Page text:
I do my best to support all types of people.
I interact with people all of the time from all different religions, who have various beliefs, opposing view- points and people with morals that don’t align with mine, and people who I sometimes struggle to identify with.
I have talked with people who struggle with process addiction, chemical addiction, single mothers, gay people, black people, white people, people who don’t believe in God at all, etc.
We’re all just people, trying to figure out this thing called life.
At the end of the day we are human beings worthy of love.
Everyone deserves to live and experience what being healthy & happy feels like.
Something that I have noticed on social media is that too often,
people who choose to do recovery without God as a part of their program,
tend to assume that people who are Christians in Recovery are working an easier, or less relevant program.
And then, people who personally love God, who attribute their success and sobriety to Him,
seem to have a really hard time being nice to people who have higher powers that go unnamed, or are unconventional.
**First of all, as people who are living sober lives, the most important thing that we can do is to support each other. We are on the same team.
The details really aren’t our business.
**Also we’re alive.
I made it out,
you made it out, so let’s not argue about the logistics.
I learned the same things in school that any other Chemical dependency counselor learns, even at a Christian college.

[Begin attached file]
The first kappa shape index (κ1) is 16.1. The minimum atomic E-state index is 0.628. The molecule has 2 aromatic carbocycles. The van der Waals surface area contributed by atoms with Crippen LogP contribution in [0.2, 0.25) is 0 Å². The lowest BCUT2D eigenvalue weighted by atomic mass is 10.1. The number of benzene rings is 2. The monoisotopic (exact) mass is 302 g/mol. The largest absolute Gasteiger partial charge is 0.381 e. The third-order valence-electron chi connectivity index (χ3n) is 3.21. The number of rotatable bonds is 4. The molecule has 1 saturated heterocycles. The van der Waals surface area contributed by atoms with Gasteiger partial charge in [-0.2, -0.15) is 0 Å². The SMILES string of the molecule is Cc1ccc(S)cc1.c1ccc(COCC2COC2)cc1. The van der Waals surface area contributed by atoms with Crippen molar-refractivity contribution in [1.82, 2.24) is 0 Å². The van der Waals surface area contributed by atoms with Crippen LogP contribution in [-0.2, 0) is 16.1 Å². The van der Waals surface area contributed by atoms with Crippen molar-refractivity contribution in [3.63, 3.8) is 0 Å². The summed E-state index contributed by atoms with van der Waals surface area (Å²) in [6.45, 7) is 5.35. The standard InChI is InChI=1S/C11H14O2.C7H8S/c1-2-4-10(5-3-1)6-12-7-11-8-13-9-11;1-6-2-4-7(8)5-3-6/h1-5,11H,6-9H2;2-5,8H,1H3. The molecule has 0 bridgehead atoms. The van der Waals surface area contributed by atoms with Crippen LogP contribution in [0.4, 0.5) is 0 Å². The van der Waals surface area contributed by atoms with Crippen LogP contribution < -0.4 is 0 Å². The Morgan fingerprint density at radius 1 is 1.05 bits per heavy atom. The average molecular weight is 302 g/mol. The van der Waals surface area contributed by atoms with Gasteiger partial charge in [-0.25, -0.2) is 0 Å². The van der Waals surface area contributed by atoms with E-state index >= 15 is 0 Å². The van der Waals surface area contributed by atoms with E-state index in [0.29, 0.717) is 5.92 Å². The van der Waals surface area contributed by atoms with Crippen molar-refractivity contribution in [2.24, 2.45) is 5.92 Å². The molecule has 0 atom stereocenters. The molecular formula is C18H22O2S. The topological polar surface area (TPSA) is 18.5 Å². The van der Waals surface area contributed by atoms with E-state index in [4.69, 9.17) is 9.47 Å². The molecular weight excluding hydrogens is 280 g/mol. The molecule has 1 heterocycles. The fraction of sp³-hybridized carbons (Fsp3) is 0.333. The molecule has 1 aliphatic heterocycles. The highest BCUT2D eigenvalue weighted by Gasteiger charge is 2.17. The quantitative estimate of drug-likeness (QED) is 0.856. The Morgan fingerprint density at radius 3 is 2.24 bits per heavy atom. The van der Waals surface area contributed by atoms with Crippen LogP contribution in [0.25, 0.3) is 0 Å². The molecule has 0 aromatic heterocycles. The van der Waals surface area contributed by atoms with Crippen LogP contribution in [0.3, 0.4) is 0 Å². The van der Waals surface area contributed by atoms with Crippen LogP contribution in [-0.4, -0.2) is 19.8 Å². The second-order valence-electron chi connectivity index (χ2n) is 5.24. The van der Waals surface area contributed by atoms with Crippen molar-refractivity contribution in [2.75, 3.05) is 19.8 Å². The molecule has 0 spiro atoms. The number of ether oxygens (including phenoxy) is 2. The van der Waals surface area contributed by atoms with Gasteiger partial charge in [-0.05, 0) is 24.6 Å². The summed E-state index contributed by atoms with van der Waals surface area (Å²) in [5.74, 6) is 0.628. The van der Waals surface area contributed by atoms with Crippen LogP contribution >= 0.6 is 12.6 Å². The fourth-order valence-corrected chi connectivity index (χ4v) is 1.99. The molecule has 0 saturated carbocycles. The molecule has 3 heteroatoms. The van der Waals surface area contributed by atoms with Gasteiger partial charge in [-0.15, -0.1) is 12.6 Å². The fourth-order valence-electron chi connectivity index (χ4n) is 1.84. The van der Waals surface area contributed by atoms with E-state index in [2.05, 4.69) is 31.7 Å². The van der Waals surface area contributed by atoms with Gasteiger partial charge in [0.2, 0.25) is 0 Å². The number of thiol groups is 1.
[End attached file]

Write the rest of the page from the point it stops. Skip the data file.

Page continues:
I studied about the psychology of the brain, and the traits that essentially make up our person, the personality that identifies us and is the sum of what makes us unique humans.
Not really sure how my loving Jesus impacts my ability to learn and use the benefits of what we know about modern science and how that correlates to the addictive personality….
As far as my being a Christian in recovery, to even insinuate that somehow I am not “in recovery” or am not working a real program, or whatever else, is ridiculous.
People quote Buddha, Bill W, and Dali Lama all of the time and that’s acceptable-
but quoting Jesus is not ‘acceptable’?
I really can’t (and won’t) change my personal experience.
Sharing my personal experience means you might have to hear about God.
There is no excuse for being hateful.
I know of not one recovery program that follows any principle that promotes hate, condones the judging of other programs, or appoints specific members to act as official recovery police.
You can disagree with a belief or a choice and still choose to be kind and ETHICAL.
I cannot and will not change for each person that I meet or interact with.
If you cannot be nice that’s really your problem and I think speaks more about your program than anything.
I am not concerned with pleasing every single ‘seeker’ that I run into but I will not automatically categorize a person based off of their spiritual beliefs either. It is not my job to take away God’s title….. as ultimate judge and all-powerful Life-transformer.
I think I am okay with letting him do his job, and asking him to give me the courage daily to go out into the world-
to share my most intimate and horrifying screw ups and self-revelations with strangers on the internet.
So you go ahead and rock your sobriety and your recovery your way,
the way that works for you.
I am going to continue to share what worked for me, what changed my life, and what I have absorbed through education.